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July 3, 2007

Contact: Rey Adame 307-352-0399
Wally Mierzejewski 307-828-4508 

OHV Fun Is Best When Users Understand Impacts

There are literally hundreds of miles of existing two-track trails and roads on public lands that weave throughout the southwestern Wyoming landscape. Most of these public lands are administered by the Bureau of Land Management.

"There are so many opportunities for people to enjoy and recreate via Off-Highway Vehicles (OHV) in Wyoming," said Wally Mierzejewski, outdoor recreation planner for the Kemmerer BLM. "We want them to enjoy these trails. There is so much to see, appreciate and experience," he said. The BLM has the primary responsibility to protect the resources found along these trails, roads and sites.

New All-Terrain Vehicles (ATVs) are better equipped to handle steeper, more rugged terrain. They are also faster, more powerful and easier to operate. This has encouraged some ATV riders to venture into new territory. In turn, this has created some challenges for the BLM and other land management agencies. "We’re seeing new trails being created, often in sensitive areas. New trails are threatening sensitive cultural, archeological and historical areas – not to mention big game and wildlife birthing and calving areas," Mierzejewski noted.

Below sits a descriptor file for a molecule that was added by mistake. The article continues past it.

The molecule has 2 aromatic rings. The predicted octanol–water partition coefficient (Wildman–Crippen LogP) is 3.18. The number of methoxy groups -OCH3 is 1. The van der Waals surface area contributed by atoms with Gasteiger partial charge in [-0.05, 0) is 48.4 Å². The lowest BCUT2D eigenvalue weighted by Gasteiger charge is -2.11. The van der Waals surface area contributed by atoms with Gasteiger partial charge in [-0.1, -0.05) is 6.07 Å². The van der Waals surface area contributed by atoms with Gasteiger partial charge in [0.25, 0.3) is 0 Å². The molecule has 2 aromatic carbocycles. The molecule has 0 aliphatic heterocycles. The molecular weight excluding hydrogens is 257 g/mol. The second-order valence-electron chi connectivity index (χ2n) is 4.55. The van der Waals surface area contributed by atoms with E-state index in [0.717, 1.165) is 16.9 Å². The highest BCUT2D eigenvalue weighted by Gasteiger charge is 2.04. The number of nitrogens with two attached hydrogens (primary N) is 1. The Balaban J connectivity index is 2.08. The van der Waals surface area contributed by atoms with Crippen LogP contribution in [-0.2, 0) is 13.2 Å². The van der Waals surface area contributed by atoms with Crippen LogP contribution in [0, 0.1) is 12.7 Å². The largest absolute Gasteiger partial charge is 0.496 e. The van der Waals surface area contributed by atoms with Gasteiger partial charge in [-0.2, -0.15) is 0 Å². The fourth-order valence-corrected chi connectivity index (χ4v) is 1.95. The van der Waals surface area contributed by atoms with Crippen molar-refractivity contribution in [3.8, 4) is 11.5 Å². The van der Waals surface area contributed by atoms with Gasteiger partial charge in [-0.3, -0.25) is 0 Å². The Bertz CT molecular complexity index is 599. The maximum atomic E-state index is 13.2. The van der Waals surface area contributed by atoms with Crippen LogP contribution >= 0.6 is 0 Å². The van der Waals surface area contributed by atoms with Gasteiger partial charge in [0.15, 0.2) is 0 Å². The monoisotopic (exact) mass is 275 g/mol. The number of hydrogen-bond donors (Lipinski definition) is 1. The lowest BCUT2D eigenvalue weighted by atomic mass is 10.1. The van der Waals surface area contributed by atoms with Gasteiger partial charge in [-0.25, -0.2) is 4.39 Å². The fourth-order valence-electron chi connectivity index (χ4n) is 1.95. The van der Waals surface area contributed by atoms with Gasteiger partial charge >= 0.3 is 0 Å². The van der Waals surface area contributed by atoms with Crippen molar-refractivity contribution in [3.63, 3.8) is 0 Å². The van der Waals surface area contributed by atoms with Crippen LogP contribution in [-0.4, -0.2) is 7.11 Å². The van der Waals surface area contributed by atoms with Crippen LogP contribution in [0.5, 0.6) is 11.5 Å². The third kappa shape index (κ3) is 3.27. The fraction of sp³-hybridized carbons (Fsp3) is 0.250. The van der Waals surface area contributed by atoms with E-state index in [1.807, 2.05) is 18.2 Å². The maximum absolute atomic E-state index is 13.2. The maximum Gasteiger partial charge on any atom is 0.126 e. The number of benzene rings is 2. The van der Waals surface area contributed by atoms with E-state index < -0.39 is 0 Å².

But the federal land managers are not the only ones facing these problems. These unapproved trails traverse across private land as well. Other significant impacts are the spread of noxious weeds and grasses. Off-road ATV use into sensitive areas is pressuring the BLM to consider closing larger areas to OHV use. "We need the public’s support and cooperation. With the public’s help we should be able to prevent any further damage to these areas" Mierezejweski said.

The existing trails are there for everyone to enjoy and to protect. The State of Wyoming, the BLM and local governments have established rules and designated areas for proper OHV use. The 1986 Kemmerer Resource Management Plan authorized the use of existing roads and trails for OHV use.

For more information on how to properly use BLM-administered lands for OHV use, contact Mierzejewski at 307-828-4508, or their main office at 307-828-4500.